» White on evaluating the current roster: “[I’ve looked] a certain amount from just having a chance to talk to Coach Donovan again on the phone and just going back remembering four or five games I was able to watch last year on the SEC Network. I know that we’ve got some talent. I know that talking with them one on one over the past few days, I think we’ve got some really good people. Coach, obviously, confirms that as do our administrators. So if any of these guys signed to play here for Billy Donovan at Florida, they’re good players, obviously. They’re good players. We need to figure out how to best help them and continue that development that was taking place until now.”
» White on whether he considered going into sports administration, like the rest of his family, and why he’s now a coach: “My dad [Duke athletic director Kevin White] tried to talk me out of coaching early on, but it really, as a lot of coaches will tell you, it’s not work to me. It’s a passion. It’s been a life long passion. I love the game, I love being around it, and to be paid for what we do, it’s like stealing.”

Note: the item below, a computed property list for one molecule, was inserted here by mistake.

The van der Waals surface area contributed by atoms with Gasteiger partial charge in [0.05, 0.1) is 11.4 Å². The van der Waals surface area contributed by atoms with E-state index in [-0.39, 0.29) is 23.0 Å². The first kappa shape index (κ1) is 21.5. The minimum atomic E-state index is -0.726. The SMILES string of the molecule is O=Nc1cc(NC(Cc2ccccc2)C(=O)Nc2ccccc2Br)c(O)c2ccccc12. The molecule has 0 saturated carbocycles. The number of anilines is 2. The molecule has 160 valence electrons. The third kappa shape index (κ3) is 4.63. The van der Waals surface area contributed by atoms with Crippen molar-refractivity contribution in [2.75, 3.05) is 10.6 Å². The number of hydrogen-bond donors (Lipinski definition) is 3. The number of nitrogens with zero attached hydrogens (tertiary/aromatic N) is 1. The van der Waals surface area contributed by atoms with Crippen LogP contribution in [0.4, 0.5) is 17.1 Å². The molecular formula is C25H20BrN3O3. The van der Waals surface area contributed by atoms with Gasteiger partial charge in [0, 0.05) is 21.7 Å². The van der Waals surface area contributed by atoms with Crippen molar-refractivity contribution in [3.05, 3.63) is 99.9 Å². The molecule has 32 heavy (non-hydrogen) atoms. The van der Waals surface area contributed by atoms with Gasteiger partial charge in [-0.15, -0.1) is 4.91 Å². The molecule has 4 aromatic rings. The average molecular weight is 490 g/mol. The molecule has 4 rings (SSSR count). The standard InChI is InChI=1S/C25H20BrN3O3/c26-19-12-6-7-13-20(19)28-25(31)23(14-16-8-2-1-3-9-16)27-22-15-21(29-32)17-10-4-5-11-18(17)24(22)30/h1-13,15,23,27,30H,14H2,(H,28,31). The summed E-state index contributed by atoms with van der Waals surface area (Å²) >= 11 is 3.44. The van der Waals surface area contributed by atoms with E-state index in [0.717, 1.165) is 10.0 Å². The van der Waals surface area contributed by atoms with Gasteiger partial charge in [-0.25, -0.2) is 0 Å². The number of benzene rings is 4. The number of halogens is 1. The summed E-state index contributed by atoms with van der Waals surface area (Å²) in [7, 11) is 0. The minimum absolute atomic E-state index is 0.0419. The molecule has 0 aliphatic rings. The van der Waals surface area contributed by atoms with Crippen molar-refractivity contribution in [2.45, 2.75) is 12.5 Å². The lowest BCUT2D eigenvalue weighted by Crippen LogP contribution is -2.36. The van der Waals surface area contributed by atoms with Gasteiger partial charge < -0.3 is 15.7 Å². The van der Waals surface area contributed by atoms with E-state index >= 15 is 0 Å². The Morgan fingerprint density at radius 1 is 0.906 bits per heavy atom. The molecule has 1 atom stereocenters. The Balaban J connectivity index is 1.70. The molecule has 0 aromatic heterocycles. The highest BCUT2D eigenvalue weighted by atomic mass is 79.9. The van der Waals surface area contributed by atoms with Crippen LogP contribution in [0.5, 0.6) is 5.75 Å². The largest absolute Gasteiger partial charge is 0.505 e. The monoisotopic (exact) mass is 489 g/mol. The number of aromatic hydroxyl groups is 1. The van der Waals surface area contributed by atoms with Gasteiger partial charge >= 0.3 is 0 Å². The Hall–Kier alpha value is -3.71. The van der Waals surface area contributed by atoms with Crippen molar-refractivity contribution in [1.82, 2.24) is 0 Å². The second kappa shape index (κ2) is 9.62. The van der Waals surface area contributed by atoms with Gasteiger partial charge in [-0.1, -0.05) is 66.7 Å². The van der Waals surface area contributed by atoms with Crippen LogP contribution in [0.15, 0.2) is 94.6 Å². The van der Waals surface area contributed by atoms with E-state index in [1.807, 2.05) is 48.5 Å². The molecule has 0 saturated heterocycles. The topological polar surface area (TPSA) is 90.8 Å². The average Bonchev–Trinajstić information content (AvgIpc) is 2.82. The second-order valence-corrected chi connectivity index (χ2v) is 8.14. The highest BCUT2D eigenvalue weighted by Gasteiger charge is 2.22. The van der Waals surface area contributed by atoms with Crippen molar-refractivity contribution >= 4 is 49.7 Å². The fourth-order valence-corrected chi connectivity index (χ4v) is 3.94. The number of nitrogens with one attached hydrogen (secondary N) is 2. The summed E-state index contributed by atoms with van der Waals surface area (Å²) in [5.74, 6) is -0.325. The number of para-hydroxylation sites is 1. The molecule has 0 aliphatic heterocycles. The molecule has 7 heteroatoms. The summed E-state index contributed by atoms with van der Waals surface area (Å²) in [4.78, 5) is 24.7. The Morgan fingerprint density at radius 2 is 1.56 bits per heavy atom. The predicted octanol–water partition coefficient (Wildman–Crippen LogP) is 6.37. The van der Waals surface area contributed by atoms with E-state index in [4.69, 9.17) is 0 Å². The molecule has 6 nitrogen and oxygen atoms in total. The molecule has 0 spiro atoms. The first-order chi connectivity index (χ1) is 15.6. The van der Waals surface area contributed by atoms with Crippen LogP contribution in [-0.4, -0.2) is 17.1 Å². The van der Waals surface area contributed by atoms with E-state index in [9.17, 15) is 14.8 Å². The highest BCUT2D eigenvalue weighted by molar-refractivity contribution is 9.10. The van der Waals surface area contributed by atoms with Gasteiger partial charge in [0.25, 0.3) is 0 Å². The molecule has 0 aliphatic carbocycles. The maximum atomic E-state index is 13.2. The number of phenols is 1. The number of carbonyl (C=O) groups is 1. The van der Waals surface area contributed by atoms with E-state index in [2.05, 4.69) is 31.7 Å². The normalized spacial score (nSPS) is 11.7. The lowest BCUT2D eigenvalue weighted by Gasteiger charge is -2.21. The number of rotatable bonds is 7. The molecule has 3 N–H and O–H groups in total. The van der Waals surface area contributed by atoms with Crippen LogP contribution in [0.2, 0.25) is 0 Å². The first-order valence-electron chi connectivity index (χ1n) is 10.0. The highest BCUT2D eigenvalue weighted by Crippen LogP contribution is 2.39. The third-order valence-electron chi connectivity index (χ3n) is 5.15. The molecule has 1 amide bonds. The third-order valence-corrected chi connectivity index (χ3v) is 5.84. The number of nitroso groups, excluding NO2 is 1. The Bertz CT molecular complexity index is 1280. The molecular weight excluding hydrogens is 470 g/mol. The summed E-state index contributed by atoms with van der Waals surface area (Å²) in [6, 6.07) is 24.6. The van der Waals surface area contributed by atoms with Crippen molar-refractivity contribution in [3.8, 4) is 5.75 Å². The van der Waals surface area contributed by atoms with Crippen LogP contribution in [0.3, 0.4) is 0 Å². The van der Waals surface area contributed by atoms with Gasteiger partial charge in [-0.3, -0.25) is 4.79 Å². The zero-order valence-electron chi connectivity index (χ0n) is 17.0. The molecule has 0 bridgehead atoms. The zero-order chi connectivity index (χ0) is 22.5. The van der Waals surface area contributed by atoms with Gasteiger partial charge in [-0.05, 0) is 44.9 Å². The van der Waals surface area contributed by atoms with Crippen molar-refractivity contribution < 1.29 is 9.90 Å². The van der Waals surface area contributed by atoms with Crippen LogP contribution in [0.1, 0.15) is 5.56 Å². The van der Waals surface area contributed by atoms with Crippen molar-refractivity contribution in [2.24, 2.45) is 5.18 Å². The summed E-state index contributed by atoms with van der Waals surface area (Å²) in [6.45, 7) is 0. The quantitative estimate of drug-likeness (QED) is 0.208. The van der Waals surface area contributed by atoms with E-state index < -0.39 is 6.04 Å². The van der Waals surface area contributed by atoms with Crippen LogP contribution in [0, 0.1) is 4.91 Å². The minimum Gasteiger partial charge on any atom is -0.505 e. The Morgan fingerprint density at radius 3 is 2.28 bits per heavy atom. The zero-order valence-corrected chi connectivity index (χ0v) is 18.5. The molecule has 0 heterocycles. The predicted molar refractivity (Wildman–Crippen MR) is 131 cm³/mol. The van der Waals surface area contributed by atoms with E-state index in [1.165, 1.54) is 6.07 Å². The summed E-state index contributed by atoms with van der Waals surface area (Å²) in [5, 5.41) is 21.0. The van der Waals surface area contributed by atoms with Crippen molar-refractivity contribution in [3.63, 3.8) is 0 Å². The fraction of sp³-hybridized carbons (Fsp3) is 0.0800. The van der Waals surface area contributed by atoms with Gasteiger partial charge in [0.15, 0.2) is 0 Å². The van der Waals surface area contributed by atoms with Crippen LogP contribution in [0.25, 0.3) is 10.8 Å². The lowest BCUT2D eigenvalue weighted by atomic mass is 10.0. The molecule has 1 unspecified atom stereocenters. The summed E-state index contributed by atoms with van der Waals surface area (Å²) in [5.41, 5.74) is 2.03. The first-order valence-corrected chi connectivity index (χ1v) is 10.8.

» White on his time at Louisiana Tech and whether it was a success: “We accomplished 99 percent of [our goals]. An absolute success. We had 11 student athletes that exhausted their eligibility under me, and nine have graduated and the other two will have graduated by the end of this course. … We have nine all league players. We won three consecutive championships. We’ve rejuvenated the fan base. The Thomas Assembly Center in Ruston has become a really, really tough place to play. We’ve won 49 out of the last 50 games at home, which out of the last 50 is number one in the country. I keep saying ‘we.’ I still feel a part of it. But now, obviously, I’m excited to be a part of the O’Connell Center and the home court advantage here.”
» White on going up against his former boss, Ole Miss head coach Andy Kennedy, in league play: “I’ll have to look up, of course. He’s a big dude. Andy’s a big dude. It will be exciting, really. It will be probably emotional a little bit just going back and thinking about how much he helped me, really, and how much I learned from him and continue to learn from him just by watching his teams play. He’s the winningest coach in Ole Miss history. He gave me a great opportunity to coach under him and work under him. It will be rewarding.”